First - the bacterial cells are reported to actually produce lysosomes. That is very interesting, as it has been my contention for some time that the intraphagocytic metagenomic microbiota has evaded discovery for so long by hiding in the phagocytic lysosomes, which are normally seen under a microscope, and ignored. Additionally, lysosomes could provide the mechanism whereby the microbiota initially becomes internalized in the phagocytes.

Second, several months ago a paper reported that epinephrine, adrenaline, is a quorum sensing hormone for at least one species, an e-Coli bacterium. One of the missing pieces to the clinical puzzle is why Th1 patients are more sensitive to epi/adrenaline, and therefore more sensitive to stress, than healthy individuals. This paper might have provided us a glimpse of such a mechanism - activation of the microbiota by even normal, healthy, levels of adrenaline. Hmmm... stress exacerbates disease, disease exacerbates stress - that certainly matches what happens in practice :)
 
The pace of advances in basic science is quite amazing at the moment...

..Trevor..
 

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The secret, social lives of bacteria: Exclusive interview with Bonnie Bassler

http://blog.ted.com/2009/04/the_secret_soci.php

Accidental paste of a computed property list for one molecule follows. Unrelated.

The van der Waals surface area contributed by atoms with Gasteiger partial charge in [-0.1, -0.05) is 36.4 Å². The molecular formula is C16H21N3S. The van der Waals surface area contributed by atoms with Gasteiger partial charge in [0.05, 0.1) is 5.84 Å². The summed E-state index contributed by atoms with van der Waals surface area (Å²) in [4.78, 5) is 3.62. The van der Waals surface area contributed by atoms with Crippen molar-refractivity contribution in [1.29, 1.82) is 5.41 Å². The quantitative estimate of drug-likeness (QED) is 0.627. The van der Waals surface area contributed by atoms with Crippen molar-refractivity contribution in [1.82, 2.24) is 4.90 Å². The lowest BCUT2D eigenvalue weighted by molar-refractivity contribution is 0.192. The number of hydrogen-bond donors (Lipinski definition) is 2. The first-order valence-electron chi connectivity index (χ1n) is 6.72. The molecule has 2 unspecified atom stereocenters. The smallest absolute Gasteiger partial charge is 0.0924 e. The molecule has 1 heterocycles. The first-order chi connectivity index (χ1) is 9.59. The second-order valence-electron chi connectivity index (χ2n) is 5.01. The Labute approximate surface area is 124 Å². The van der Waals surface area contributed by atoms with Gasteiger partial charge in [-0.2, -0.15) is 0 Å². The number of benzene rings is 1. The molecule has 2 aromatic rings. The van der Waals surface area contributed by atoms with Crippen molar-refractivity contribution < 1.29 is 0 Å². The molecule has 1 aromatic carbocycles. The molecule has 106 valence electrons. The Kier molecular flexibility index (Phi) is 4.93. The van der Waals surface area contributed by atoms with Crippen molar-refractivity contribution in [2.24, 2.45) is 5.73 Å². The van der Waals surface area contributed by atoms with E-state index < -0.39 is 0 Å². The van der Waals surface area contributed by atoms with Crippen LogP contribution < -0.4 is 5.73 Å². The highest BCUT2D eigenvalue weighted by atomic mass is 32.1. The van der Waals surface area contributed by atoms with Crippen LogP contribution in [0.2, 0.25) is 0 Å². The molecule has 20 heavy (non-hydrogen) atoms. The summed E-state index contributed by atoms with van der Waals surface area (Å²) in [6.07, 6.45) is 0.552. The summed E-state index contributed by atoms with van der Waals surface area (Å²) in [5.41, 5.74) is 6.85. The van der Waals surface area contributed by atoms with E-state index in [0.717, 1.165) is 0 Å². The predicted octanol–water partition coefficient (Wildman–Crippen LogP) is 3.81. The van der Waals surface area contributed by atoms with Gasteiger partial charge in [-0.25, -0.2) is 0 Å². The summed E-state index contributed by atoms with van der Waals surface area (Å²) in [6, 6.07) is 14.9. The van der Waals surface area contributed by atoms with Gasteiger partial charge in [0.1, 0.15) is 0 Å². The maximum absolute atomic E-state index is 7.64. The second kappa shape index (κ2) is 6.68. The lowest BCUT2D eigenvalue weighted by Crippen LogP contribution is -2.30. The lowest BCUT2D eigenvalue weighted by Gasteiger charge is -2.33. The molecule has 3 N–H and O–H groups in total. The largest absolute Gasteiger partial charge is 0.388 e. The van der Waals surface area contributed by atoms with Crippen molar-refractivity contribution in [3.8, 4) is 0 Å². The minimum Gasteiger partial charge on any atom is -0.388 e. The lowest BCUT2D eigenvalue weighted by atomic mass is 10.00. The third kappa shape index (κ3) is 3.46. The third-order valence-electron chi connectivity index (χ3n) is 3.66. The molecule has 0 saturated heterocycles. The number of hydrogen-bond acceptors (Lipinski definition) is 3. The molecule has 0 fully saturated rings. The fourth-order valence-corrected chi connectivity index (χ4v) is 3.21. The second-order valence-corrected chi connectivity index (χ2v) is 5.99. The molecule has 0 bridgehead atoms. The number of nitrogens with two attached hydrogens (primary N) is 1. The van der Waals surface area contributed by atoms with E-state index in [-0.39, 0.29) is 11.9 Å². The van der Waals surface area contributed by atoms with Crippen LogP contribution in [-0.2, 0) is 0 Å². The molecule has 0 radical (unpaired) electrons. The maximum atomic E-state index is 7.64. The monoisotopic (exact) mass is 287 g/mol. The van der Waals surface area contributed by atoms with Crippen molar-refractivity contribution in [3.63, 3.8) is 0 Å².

I spend half my time thinking, "My God, I can't believe they do this!" and then the other half thinking, "Why did it take me so long to figure this out? Of course they do this!" I agree, it's obvious in retrospect.

I often think, "Why is it that my lab that's doing this?" Bacteria have been intensively studied for 400 years. How could this have been missed for nearly 390 of those years? I guess there was this sort of snobbery -- among bacteriologists and among scientists in general -- that because bacteria seemingly live this mundane primitive life, and they have so few genes, and are so tiny, that we could not imagine they possessed this level of complexity and sophistication.

But think about multicellularity on this Earth. Every living thing originally came from bacteria. So, who do you think made up the rules for how to perform collective behaviors? It had to be the bacteria.

Again, even after we knew about intra-species quorum sensing, when we discovered the cross-species signaling molecule, we were shocked. But in retrospect, of course they have to signal across species! It doesn't do bacteria any good to only count their siblings if there are all kinds of other species around. It all makes total sense, right? But you can't know that until you figure it out. The bottom line is that we are always underestimating them.

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And here a Video with Bonnie Basler about the different "languages" Bacteria use to communicate to each others. May be cytokines are just a further evolutionary development of such communication, allowing coordinated actions.